National Law Enforcement Museum invites visitors to 'walk in the shoes' of police with high-tech exhibits

U.S. Park Police officers Donald Usher and Eugene Windsor heroically risked their lives after Air Florida Flight 90 crashed into Washington D.C.’s 14th Street Bridge, killing 74 people, on January 13, 1982.

The weather was so bad that emergency personnel had a difficult time reaching victims in the frigid waters of the Potomac River. Still, Usher and Windsor got into a helicopter — known as “Eagle One” — and saved five passengers through a dangerous water rescue operation.

“That helicopter hangs from the rafters of this museum,” CEO Craig Floyd told Fox News in an interview ahead of this weekend’s opening of the National Law Enforcement Museum in Washington.

WHY THE NATIONAL LAW ENFORCEMENT MUSEUM WILL BE A 'MUST-SEE DESTINATION' FOR VISITORS TO DC

Fox News was given an early tour of the soon-to-be opened museum this week by Rebecca Looney, the senior director of exhibits and programs, as workers placed the finishing touches on the exhibits.

“One of the first things visitors are going to see when they come to the National Law Enforcement Museum is this pickup truck,” Looney said, pointing to the four-wheel-drive truck driven by Arkansas Game and Fish Wildlife Officer Michael Neal in 2010. “It’s in pretty rough shape.”

Neal was praised for heroism after using the vehicle to stop two men who shot and killed two police officers during a routine traffic stop. Amidst gunfire, Neal rammed his truck into the van of the suspects, before police killed the shooters. That bullet-riddled truck is now on display in the main hall.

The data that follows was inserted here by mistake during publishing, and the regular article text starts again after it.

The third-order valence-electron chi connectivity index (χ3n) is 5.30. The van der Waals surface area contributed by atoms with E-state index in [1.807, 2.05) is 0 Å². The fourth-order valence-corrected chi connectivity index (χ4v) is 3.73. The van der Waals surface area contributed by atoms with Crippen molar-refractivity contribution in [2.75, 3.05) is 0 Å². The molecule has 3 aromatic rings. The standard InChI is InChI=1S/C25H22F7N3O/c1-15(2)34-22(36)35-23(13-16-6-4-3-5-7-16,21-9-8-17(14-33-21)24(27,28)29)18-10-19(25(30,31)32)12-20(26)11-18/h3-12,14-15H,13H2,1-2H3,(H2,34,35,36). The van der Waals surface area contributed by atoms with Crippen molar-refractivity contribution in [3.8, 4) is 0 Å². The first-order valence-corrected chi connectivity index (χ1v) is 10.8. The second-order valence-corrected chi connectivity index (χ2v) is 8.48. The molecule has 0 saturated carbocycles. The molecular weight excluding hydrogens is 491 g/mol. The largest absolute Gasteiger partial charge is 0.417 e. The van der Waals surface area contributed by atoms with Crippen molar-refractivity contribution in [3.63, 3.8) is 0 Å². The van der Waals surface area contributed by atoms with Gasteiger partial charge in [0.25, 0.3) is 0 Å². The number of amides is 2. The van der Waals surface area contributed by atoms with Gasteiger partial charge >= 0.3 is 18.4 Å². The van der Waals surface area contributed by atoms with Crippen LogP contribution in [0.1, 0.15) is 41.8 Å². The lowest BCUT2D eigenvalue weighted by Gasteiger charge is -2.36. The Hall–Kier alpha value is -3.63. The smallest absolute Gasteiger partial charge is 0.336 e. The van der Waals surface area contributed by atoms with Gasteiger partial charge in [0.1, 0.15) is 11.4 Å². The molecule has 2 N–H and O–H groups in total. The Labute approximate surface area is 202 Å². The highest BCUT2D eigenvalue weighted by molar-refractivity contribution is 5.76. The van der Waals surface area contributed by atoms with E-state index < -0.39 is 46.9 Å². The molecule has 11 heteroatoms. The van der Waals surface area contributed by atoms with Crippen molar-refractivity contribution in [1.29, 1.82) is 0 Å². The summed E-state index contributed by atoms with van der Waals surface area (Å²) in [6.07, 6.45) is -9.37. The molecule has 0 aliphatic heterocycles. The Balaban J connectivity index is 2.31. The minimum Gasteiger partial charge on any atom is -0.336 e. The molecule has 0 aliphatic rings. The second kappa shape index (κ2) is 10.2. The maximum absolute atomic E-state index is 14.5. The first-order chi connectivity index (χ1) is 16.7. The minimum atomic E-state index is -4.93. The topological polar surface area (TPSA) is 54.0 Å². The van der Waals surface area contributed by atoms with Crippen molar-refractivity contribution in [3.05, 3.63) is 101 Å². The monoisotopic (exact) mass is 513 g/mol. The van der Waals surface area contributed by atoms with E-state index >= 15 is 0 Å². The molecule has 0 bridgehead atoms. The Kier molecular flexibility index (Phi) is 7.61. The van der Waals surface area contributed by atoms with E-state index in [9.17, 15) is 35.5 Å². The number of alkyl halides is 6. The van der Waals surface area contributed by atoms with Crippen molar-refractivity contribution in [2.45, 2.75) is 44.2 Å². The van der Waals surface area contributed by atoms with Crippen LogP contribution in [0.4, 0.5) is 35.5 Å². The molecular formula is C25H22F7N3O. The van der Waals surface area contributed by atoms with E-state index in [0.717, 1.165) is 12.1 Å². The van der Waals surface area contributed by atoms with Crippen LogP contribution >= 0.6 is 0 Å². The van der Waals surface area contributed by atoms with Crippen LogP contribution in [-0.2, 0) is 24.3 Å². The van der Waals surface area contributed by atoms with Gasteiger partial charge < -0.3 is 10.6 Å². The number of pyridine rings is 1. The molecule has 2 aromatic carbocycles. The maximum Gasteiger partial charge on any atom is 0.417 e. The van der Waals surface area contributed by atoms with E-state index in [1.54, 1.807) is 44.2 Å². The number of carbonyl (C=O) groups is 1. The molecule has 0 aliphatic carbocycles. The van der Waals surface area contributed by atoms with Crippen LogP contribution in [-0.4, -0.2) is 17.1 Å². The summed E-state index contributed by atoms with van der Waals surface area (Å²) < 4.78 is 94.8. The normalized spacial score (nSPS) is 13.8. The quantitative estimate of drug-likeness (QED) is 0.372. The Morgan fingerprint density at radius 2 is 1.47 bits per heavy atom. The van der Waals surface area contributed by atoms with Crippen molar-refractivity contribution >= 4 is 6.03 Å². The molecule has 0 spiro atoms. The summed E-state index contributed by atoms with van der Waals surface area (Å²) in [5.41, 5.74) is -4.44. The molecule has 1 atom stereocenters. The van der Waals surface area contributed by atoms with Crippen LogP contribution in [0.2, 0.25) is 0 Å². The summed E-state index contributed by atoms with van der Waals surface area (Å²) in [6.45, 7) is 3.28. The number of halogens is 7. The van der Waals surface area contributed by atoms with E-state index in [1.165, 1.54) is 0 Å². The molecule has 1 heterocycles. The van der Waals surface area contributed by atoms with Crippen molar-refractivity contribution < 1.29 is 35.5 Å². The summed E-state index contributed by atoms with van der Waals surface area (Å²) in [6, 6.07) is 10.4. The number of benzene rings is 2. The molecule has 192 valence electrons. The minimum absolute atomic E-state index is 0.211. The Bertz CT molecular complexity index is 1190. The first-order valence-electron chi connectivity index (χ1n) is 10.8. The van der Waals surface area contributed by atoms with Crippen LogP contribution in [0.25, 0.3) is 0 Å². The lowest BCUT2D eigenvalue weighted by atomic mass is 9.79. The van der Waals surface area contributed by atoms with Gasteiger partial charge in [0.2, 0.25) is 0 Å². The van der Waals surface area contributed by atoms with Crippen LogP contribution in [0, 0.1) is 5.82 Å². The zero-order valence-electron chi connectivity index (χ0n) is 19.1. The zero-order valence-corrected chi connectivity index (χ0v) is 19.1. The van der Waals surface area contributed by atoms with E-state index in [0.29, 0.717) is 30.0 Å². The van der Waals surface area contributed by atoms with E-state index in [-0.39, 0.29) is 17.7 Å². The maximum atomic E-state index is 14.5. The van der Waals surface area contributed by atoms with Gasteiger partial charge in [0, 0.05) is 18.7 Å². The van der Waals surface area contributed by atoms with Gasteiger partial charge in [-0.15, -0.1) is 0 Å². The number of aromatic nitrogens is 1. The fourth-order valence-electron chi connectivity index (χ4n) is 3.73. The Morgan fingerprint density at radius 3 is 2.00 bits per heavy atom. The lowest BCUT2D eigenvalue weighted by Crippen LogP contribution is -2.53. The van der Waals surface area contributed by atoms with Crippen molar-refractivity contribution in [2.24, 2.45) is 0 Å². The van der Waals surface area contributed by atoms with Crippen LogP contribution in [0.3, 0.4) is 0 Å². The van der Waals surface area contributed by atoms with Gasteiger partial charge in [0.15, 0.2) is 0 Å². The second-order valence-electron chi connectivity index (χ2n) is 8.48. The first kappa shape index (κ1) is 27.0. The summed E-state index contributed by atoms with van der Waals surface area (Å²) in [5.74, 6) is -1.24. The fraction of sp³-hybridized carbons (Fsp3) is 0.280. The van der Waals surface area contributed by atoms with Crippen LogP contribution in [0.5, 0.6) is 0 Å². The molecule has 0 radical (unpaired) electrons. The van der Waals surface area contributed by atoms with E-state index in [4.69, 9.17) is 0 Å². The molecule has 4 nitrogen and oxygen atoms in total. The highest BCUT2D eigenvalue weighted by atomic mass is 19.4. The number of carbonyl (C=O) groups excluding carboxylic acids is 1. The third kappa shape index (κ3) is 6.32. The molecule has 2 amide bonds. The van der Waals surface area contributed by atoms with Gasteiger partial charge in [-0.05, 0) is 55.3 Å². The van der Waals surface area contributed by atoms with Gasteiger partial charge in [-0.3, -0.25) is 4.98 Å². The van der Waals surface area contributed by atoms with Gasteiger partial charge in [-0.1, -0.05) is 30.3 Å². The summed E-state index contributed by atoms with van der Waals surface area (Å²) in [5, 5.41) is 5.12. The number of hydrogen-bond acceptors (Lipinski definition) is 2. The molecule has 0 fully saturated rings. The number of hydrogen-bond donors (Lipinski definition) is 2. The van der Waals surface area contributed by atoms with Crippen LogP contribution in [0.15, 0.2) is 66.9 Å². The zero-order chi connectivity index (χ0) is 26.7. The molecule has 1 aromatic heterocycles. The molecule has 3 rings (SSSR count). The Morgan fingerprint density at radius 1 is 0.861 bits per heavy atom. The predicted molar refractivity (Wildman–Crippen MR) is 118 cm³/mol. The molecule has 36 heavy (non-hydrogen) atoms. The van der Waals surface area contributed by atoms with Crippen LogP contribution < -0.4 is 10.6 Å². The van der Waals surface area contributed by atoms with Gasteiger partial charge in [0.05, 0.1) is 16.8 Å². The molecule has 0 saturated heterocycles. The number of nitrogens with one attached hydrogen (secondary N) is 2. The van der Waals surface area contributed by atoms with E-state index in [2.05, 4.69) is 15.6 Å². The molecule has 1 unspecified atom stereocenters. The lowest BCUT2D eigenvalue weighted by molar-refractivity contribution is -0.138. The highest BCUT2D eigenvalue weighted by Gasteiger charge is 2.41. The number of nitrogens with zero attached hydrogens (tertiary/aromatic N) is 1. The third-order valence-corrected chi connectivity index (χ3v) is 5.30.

The museum also displays other modes of transportation used by officers, including a patrol car from the Indiana State Police — and even a motorcycle used by an undercover officer infiltrating a gang.

“We have a Harley that an ATF officer rode for two and a half years while he was undercover with the Sons of Silence motorcycle gang,” Looney said. That officer, Blake Boteler, went undercover from 1997 to 1999, and ultimately helped to secure the arrest of 58 gang members.

But Floyd calls the museum’s Hall of Remembrance the “heart and soul” of the building. The solemn room displays photos of officers killed in the line of duty, as well as items left in memory of fallen officers at D.C.’s National Law Enforcement Officers Memorial Park, which sits right across the street.

“This wall … has portraits of every officer that was added to the memorial this year,” Looney said.

Each year, the museum's moving Hall of Remembrance will display the names — and photos, if possible — of the fallen officers added to the memorial across the street.

Each year, the museum's moving Hall of Remembrance will display the names — and photos, if possible — of the fallen officers added to the memorial across the street. (John Harrington)

The museum has a massive collection of artifacts relating to American law enforcement, dating back to colonial times. The curators also obtained more than 5,000 items from former FBI director J. Edgar Hoover’s personal estate, including items from his office.

“There’s a lot of controversy about Hoover, but there’s no doubt that he had a huge impact on law enforcement in this country,” Looney said. “And one of the coolest things we have from him is the desk.”